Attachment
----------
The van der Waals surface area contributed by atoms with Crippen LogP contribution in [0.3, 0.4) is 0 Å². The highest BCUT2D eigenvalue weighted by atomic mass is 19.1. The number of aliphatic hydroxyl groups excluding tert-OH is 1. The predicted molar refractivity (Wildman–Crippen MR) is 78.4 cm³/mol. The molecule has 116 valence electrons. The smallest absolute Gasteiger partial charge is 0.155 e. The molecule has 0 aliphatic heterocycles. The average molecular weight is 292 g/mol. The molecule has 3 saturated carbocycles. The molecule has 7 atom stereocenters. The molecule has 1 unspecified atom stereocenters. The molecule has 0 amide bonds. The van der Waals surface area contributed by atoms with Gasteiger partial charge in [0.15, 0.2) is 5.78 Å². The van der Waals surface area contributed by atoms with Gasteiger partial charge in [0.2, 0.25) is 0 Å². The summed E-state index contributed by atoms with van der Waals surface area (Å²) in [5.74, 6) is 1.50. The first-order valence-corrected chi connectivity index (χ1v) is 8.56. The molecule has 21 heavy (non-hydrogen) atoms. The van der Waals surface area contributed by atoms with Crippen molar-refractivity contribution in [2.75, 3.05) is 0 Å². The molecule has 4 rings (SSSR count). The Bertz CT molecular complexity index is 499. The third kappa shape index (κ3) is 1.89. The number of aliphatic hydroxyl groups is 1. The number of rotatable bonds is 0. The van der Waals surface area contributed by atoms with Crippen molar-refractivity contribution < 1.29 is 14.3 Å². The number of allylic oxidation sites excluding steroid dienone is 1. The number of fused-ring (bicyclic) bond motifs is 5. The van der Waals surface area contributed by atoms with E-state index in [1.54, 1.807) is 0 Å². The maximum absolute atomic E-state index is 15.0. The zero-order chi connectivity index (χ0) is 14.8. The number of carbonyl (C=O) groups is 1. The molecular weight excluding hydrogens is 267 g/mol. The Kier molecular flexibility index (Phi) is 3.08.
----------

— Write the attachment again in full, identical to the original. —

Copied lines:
The van der Waals surface area contributed by atoms with Crippen LogP contribution in [0.3, 0.4) is 0 Å². The highest BCUT2D eigenvalue weighted by atomic mass is 19.1. The number of aliphatic hydroxyl groups excluding tert-OH is 1. The predicted molar refractivity (Wildman–Crippen MR) is 78.4 cm³/mol. The molecule has 116 valence electrons. The smallest absolute Gasteiger partial charge is 0.155 e. The molecule has 0 aliphatic heterocycles. The average molecular weight is 292 g/mol. The molecule has 3 saturated carbocycles. The molecule has 7 atom stereocenters. The molecule has 1 unspecified atom stereocenters. The molecule has 0 amide bonds. The van der Waals surface area contributed by atoms with Gasteiger partial charge in [0.15, 0.2) is 5.78 Å². The van der Waals surface area contributed by atoms with Gasteiger partial charge in [0.2, 0.25) is 0 Å². The summed E-state index contributed by atoms with van der Waals surface area (Å²) in [5.74, 6) is 1.50. The first-order valence-corrected chi connectivity index (χ1v) is 8.56. The molecule has 21 heavy (non-hydrogen) atoms. The van der Waals surface area contributed by atoms with Crippen molar-refractivity contribution in [2.75, 3.05) is 0 Å². The molecule has 4 rings (SSSR count). The Bertz CT molecular complexity index is 499. The third kappa shape index (κ3) is 1.89. The number of aliphatic hydroxyl groups is 1. The number of rotatable bonds is 0. The van der Waals surface area contributed by atoms with Crippen molar-refractivity contribution < 1.29 is 14.3 Å². The number of allylic oxidation sites excluding steroid dienone is 1. The number of fused-ring (bicyclic) bond motifs is 5. The van der Waals surface area contributed by atoms with E-state index in [1.54, 1.807) is 0 Å². The maximum absolute atomic E-state index is 15.0. The zero-order chi connectivity index (χ0) is 14.8. The number of carbonyl (C=O) groups is 1. The molecular weight excluding hydrogens is 267 g/mol. The Kier molecular flexibility index (Phi) is 3.08.